Craig Callahan: We make our living at solving problems in the supply chain. The supply chain has gained more importance and more exposure in most companies around the world. As you think of all the inputs associated with the supply chain, specifically, the cost associated with fuel, as well as the inventory and carrying costs, they have leant more exposure to the supply chain as a whole. This has helped our firm to expand our horizons around the problems we solve. It’s no longer just a point A to point B solution our customers ask for. Our customers require us to help them provide visibility for their goods from the factory in China to the store in the U.S. You can only do that if an organization commits itself to technology systems and talent.

LQ: In the drive to reduce assets that are committed to the supply chain, more of the players are trying to push the warehouses, the trucks, the ships, and even inventory and payment terms off to third parties. Is there anyone who is going to want to own those assets and how are they going to make that work?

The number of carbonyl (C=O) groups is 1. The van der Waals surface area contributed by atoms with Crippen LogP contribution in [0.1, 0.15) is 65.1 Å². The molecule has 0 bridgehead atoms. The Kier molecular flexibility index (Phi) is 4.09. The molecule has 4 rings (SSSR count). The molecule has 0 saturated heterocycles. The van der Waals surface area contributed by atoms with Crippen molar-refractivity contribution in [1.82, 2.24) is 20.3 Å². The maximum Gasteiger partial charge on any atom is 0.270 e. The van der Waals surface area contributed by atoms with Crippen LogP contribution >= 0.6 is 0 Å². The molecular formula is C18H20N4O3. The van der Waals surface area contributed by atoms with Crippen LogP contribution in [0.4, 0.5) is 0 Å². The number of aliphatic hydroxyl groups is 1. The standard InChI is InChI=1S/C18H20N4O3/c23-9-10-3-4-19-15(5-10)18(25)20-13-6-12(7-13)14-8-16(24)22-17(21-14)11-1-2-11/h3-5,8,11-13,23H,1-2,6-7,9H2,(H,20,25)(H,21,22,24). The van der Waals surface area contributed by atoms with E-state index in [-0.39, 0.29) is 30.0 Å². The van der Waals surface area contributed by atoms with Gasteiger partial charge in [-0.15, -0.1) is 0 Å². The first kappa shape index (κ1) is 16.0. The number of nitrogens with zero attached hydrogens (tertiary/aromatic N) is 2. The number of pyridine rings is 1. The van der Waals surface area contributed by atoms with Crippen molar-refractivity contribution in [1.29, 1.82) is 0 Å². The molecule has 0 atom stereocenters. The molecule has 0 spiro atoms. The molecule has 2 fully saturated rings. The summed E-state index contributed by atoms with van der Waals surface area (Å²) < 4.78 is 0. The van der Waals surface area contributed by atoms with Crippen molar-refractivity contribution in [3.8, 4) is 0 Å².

Craig Callahan: We’re certainly a part of that strategy. When we look at our asset networks, our number of trucks has decreased from a high of 9,100 to a current number of around 7,300. So we’ve gone through a significant right-sizing of our own fleet. From a capacity perspective, although we don’t have that capacity to offer on our own assets, we certainly try and gauge outside trucking companies through our brokerage model to bring in that buffer capacity to offer to our customers. So, to answer the question — we have approximately 7,300 of those assets, and that’s because we want to. We don’t want to own any more than that. Recent history has indicated that it’s a losing proposition because you find yourself oversized and underleveraged.

LQ: Isn’t that just pushing the problem one arm away?